ESA’s technical heart has begun to produce oxygen out of simulated moondust.
NOORDWIJK, The Netherlands (ESA PR) — A prototype oxygen plant has been set up in the Materials and Electrical Components Laboratory of the European Space Research and Technology Centre, ESTEC, based in Noordwijk in the Netherlands.
“Having our own facility allows us to focus on oxygen production, measuring it with a mass spectrometer as it is extracted from the regolith simulant,” Beth Lomax of the University of Glasgow, whose PhD work is being supported through ESA’s Networking and Partnering Initiative, harnessing advanced academic research for space applications.
“Being able to acquire oxygen from resources found on the Moon would obviously be hugely useful for future lunar settlers, both for breathing and in the local production of rocket fuel.”
ESA research fellow Alexandre Meurisse adds: “And now we have the facility in operation we can look into fine-tuning it, for instance by reducing the operating temperature, eventually designing a version of this system that could one day fly to the Moon to be operated there.”
Samples returned from the lunar surface confirm that lunar regolith is made up of 40–45% percent oxygen by weight, its single most abundant element. But this oxygen is bound up chemically as oxides in the form of minerals or glass, so is unavailable for immediate use.
ESTEC’s oxygen extraction is taking place using a method called molten salt electrolysis, involving placing regolith in a metal basket with molten calcium chloride salt to serve as an electrolyte, heated to 950°C. At this temperature the regolith remains solid.
But passing a current through it causes the oxygen to be extracted from the regolith and migrate across the salt to be collected at an anode. As a bonus this process also converts the regolith into usable metal alloys.
In fact this molten salt electrolysis method was developed by UK company Metalysis for commercial metal and alloy production. Beth’s PhD involved working at the company to study the process before recreating it at ESTEC.
“At Metalysis, oxygen produced by the process is an unwanted by-product and is instead released as carbon dioxide and carbon monoxide, which means the reactors are not designed to withstand oxygen gas itself,” explains Beth. “So we had to redesign the ESTEC version to be able to have the oxygen available to measure. The lab team was very helpful in getting it installed and operating safely.”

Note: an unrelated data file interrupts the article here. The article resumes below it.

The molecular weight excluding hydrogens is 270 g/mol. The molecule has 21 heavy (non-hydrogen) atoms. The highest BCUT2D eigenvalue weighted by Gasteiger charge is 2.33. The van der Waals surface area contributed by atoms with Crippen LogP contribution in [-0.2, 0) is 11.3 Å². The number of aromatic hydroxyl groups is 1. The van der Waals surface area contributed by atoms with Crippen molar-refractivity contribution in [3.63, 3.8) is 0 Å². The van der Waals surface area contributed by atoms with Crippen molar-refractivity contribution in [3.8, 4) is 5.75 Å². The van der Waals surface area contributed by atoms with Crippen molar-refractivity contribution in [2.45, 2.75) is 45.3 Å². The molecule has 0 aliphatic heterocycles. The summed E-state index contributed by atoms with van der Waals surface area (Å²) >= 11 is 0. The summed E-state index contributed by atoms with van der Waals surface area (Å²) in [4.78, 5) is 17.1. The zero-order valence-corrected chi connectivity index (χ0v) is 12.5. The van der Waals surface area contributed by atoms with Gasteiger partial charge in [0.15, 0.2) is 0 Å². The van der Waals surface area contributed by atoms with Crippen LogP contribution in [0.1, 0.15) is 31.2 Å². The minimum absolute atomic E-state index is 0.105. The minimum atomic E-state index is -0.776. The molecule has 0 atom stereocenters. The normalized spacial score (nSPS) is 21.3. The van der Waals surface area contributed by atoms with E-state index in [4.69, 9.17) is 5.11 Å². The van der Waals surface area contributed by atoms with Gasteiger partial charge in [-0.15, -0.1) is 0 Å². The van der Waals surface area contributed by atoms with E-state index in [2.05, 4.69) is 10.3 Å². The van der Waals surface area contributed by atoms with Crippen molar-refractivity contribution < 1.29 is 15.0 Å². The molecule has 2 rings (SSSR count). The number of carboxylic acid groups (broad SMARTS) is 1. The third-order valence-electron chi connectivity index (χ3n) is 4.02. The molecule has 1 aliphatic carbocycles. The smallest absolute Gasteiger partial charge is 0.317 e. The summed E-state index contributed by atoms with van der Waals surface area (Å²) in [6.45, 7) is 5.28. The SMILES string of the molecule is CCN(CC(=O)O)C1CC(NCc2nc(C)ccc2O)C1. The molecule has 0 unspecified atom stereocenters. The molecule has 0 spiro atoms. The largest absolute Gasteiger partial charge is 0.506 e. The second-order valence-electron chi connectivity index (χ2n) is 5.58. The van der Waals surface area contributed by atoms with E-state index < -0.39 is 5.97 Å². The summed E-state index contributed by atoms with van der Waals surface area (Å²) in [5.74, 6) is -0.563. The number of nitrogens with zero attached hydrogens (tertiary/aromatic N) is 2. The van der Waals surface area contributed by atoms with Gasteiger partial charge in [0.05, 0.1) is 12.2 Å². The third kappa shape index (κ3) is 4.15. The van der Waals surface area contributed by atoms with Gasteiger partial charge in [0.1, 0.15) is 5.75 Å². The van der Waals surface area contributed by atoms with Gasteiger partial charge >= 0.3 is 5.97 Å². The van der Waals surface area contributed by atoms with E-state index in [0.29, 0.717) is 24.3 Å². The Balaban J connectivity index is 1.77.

The oxygen plant runs silently, with the oxygen produced in the process is vented into an exhaust pipe for now, but will be stored after future upgrades of the system.
“The production process leaves behind a tangle of different metals,” adds Alexandre, “and this is another useful line of research, to see what are the most useful alloys that could be produced from them, and what kind of applications could they be put to.
“Could they be 3D printed directly, for example, or would they require refining? The precise combination of metals will depend on where on the Moon the regolith is acquired from – there would be significant regional differences.”
The ultimate aim would be to design a ‘pilot plant’ that could operate sustainably on the Moon, with the first technology demonstration targeted for the mid-2020s.
“ESA and NASA are heading back to the Moon with crewed missions, this time with a view towards staying,” says Tommaso Ghidini, Head of ESA’s Structures, Mechanisms and Materials Division.
“Accordingly we’re shifting our engineering approach to a systematic use of lunar resources in-situ.We are working with our colleagues in the Human and Robotics Exploration Directorate, European industry and academia to provide top class scientific approaches and key enabling technologies like this one, towards a sustained human presence on the Moon and maybe one day Mars.”